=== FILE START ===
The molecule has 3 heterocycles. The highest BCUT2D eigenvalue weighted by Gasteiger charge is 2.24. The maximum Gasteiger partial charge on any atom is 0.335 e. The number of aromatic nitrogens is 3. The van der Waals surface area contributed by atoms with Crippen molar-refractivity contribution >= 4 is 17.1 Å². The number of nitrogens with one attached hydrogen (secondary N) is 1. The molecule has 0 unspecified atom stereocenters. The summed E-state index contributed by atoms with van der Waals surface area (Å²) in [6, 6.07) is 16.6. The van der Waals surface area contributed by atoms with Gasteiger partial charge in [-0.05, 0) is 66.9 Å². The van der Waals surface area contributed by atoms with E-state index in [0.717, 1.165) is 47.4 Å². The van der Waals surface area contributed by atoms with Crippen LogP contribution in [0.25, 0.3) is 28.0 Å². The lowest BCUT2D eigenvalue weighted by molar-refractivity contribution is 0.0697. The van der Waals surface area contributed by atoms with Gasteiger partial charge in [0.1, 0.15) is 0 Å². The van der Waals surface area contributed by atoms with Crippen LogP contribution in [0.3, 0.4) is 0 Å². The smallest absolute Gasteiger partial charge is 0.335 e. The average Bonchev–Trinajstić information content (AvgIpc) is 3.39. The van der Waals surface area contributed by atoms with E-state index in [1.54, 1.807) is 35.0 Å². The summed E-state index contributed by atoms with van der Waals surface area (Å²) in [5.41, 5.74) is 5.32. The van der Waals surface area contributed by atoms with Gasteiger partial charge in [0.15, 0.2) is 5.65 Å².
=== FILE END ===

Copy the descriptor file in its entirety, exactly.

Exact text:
The molecule has 3 heterocycles. The highest BCUT2D eigenvalue weighted by Gasteiger charge is 2.24. The maximum Gasteiger partial charge on any atom is 0.335 e. The number of aromatic nitrogens is 3. The van der Waals surface area contributed by atoms with Crippen molar-refractivity contribution >= 4 is 17.1 Å². The number of nitrogens with one attached hydrogen (secondary N) is 1. The molecule has 0 unspecified atom stereocenters. The summed E-state index contributed by atoms with van der Waals surface area (Å²) in [6, 6.07) is 16.6. The van der Waals surface area contributed by atoms with Gasteiger partial charge in [-0.05, 0) is 66.9 Å². The van der Waals surface area contributed by atoms with E-state index in [0.717, 1.165) is 47.4 Å². The van der Waals surface area contributed by atoms with Crippen LogP contribution in [0.25, 0.3) is 28.0 Å². The lowest BCUT2D eigenvalue weighted by molar-refractivity contribution is 0.0697. The van der Waals surface area contributed by atoms with Gasteiger partial charge in [0.1, 0.15) is 0 Å². The van der Waals surface area contributed by atoms with Crippen LogP contribution in [0.3, 0.4) is 0 Å². The smallest absolute Gasteiger partial charge is 0.335 e. The average Bonchev–Trinajstić information content (AvgIpc) is 3.39. The van der Waals surface area contributed by atoms with E-state index in [1.54, 1.807) is 35.0 Å². The summed E-state index contributed by atoms with van der Waals surface area (Å²) in [5.41, 5.74) is 5.32. The van der Waals surface area contributed by atoms with Gasteiger partial charge in [0.15, 0.2) is 5.65 Å².